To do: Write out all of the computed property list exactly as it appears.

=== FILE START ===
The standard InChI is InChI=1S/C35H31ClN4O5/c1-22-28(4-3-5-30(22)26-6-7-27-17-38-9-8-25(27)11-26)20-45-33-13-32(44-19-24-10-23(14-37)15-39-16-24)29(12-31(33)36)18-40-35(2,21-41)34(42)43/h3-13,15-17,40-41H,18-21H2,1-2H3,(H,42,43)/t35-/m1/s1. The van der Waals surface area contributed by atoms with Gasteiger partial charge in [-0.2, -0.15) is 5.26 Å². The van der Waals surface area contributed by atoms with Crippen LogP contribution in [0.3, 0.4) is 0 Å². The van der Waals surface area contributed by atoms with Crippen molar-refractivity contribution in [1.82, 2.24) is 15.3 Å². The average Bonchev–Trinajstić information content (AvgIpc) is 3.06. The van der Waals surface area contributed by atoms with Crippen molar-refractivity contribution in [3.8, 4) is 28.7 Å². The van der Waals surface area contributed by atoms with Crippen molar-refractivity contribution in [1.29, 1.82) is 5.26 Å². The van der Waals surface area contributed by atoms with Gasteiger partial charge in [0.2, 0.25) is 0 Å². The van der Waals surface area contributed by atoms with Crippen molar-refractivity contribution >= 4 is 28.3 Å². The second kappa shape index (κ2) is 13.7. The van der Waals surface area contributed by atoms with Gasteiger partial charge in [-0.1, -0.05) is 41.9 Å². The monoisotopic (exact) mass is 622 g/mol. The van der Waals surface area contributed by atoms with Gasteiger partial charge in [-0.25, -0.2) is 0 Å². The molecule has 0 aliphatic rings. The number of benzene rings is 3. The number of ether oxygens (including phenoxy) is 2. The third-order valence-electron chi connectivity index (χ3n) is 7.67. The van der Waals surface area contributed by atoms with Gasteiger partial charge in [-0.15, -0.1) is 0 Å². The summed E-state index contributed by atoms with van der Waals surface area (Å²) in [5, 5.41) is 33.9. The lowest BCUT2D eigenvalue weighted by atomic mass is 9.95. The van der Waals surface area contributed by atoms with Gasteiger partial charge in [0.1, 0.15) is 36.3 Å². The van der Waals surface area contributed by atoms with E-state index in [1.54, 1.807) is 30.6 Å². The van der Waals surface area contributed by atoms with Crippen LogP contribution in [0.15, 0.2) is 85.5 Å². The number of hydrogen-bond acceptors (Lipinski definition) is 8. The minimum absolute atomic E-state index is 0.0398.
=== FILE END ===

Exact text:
The standard InChI is InChI=1S/C35H31ClN4O5/c1-22-28(4-3-5-30(22)26-6-7-27-17-38-9-8-25(27)11-26)20-45-33-13-32(44-19-24-10-23(14-37)15-39-16-24)29(12-31(33)36)18-40-35(2,21-41)34(42)43/h3-13,15-17,40-41H,18-21H2,1-2H3,(H,42,43)/t35-/m1/s1. The van der Waals surface area contributed by atoms with Gasteiger partial charge in [-0.2, -0.15) is 5.26 Å². The van der Waals surface area contributed by atoms with Crippen LogP contribution in [0.3, 0.4) is 0 Å². The van der Waals surface area contributed by atoms with Crippen molar-refractivity contribution in [1.82, 2.24) is 15.3 Å². The average Bonchev–Trinajstić information content (AvgIpc) is 3.06. The van der Waals surface area contributed by atoms with Crippen molar-refractivity contribution in [3.8, 4) is 28.7 Å². The van der Waals surface area contributed by atoms with Crippen molar-refractivity contribution in [1.29, 1.82) is 5.26 Å². The van der Waals surface area contributed by atoms with Gasteiger partial charge in [0.2, 0.25) is 0 Å². The van der Waals surface area contributed by atoms with Crippen molar-refractivity contribution >= 4 is 28.3 Å². The second kappa shape index (κ2) is 13.7. The van der Waals surface area contributed by atoms with Gasteiger partial charge in [-0.1, -0.05) is 41.9 Å². The monoisotopic (exact) mass is 622 g/mol. The van der Waals surface area contributed by atoms with Gasteiger partial charge in [-0.25, -0.2) is 0 Å². The molecule has 0 aliphatic rings. The number of benzene rings is 3. The number of ether oxygens (including phenoxy) is 2. The third-order valence-electron chi connectivity index (χ3n) is 7.67. The van der Waals surface area contributed by atoms with Gasteiger partial charge in [-0.15, -0.1) is 0 Å². The summed E-state index contributed by atoms with van der Waals surface area (Å²) in [5, 5.41) is 33.9. The lowest BCUT2D eigenvalue weighted by atomic mass is 9.95. The van der Waals surface area contributed by atoms with Gasteiger partial charge in [0.1, 0.15) is 36.3 Å². The van der Waals surface area contributed by atoms with E-state index in [1.54, 1.807) is 30.6 Å². The van der Waals surface area contributed by atoms with Crippen LogP contribution in [0.15, 0.2) is 85.5 Å². The number of hydrogen-bond acceptors (Lipinski definition) is 8. The minimum absolute atomic E-state index is 0.0398.